Aerating and decanting are foreign concepts to even the most avid of wine drinkers. What exactly do the two words mean? When is each one appropriate? And HOW do you decant or aerate? Learn the difference between aerating wine and decanting wine and how to aerate and decant wine here.
Aerating & Decanting Wine
What and why?
We choose to pour red wine into another container for two reasons: either the wine needs to “open up” or breathe (meaning that it needs to be exposed to air) or it needs to be separated from the sediment at the bottom of the bottle. The former is called aerating and the latter is decanting.
When to aerate wine
Wines are suffocating. They are bottled, corked and left without any exposure to air for quite some time before we come along with a corkscrew and open them up, finally exposing them to the air that they need to express their aromas and flavors. For those of you who work better with similes, wine is like a very, very shy student with a lot of potential and air is like the inspiring teacher who brings them out of their shell. (Sorry… we may have been watching too much Glee lately.)
We aerate a wine that needs to open; in wine talk, the wine needs to “breathe”. Which wines need this? Typically, young (1-2 year old) wines: over time, corks let in the slightest amount of oxygen, so older wines will be more oxidized than younger ones and will have an easier time expressing their flavors and aromas without the addition of extra air.
Want to know exactly which wines to aerate? The next time you purchase a bottle from your local wine store, ask the staff. They will let you know whether or not the wine needs to aerated. Or, better yet, determine it on your own: we will tell you how in the following section.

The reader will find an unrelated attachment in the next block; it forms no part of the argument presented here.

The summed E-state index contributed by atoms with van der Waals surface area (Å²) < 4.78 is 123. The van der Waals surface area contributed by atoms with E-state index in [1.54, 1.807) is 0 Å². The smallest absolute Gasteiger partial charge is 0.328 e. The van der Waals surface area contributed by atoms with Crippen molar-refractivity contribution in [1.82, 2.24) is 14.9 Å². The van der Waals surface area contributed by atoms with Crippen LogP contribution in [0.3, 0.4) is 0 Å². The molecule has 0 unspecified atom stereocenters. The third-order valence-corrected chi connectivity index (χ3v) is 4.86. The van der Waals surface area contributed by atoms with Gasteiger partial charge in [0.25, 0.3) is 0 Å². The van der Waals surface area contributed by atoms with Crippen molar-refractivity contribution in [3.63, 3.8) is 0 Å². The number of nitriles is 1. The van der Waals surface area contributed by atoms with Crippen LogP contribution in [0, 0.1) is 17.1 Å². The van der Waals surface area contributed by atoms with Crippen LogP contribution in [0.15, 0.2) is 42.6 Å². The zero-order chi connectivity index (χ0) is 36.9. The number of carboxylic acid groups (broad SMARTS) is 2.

How to aerate wine
Because aerating is simply exposing wine to air, there are many ways which you ca aerate a wine: pour the wine into a decanter, use the Vinturi aerator (everyone’s favorite wine gadget), or simply pour it into large glass and swirl it around. (I once used a lemonade pitcher… anything works!) For those of you who are a little more fun, try the “Mollydooker shake,” a term coined by Sparky and Sarah Marquis of Mollydooker wines. Quite simply, the “Mollydooker Shake” consists of pouring a little wine into a glass, putting the cork back into the bottle, and then shaking, shaking, shaking to incorporate the air into the wine… like we said, aerating truly consists of any action working to get the air incorporated into the wine! (You can watch Sparky and Sarah do their “shake” here.)
Going back to deciding when to aerate: we say, trust your instincts! If you try a wine and it seems to be “lacking” something, yet you can’t quite put your finger on it, try aerating a bit of the wine with a pitcher or large wine glass. Taste the non-aerated wine next to the aerated one and decide for yourself if the wine needs aeration or not: if so, aerate the entire bottle using any of our creative aerating suggestions.
When to decant wine
As we said above, decanting is the act of pouring wine from a bottle into a decanter.
Why decant? Wines have small particles in them. Over time, the molecules of these particles join together to become larger, visible particles that we call “sediment”. Sediment is completely safe, but it is not incredibly palatable (it has a gritty texture) and it is a bit of an eyesore for some (obviously not for us, considering we named our entire website after the concept!) 🙂
There is not a magic number of years that a wine needs to be in order to decant, but as a safe rule, a wine that is ten years old or more should be decanted.
Some winemakers choose not to filter their wines: these wines, even in their youth, will typically have sediment as well and will need to be decanted. Once again, there is nothing harmful about these particles, but most choose to remove them.
Do you HAVE to decant wine?
No. The sediment will not hurt you in the least. But it is kind of fun to break out the decanter you got for Christmas five years ago and have only used a few times, right? Besides… any time you are drinking a wine that is ten years or older, we say, “The bigger the “production” you can make out of drinking it, the better!”
Unlike the rather creative and fun ways we can aerate wines, decanting it a bit stuffier of a procedure and a tad more complicated. In a restaurant, a waiter will hold a light against the bottle as the wine is poured into a decanter: the light shines through the bottle and allows the waiter to see the sediment, thus knowing when to stop pouring. As a throwback to the past, many fine dining restaurants still use a candle to decant wines.
Cheers and happy drinking!
Cover photo from Better Homes and Gardens, 1905.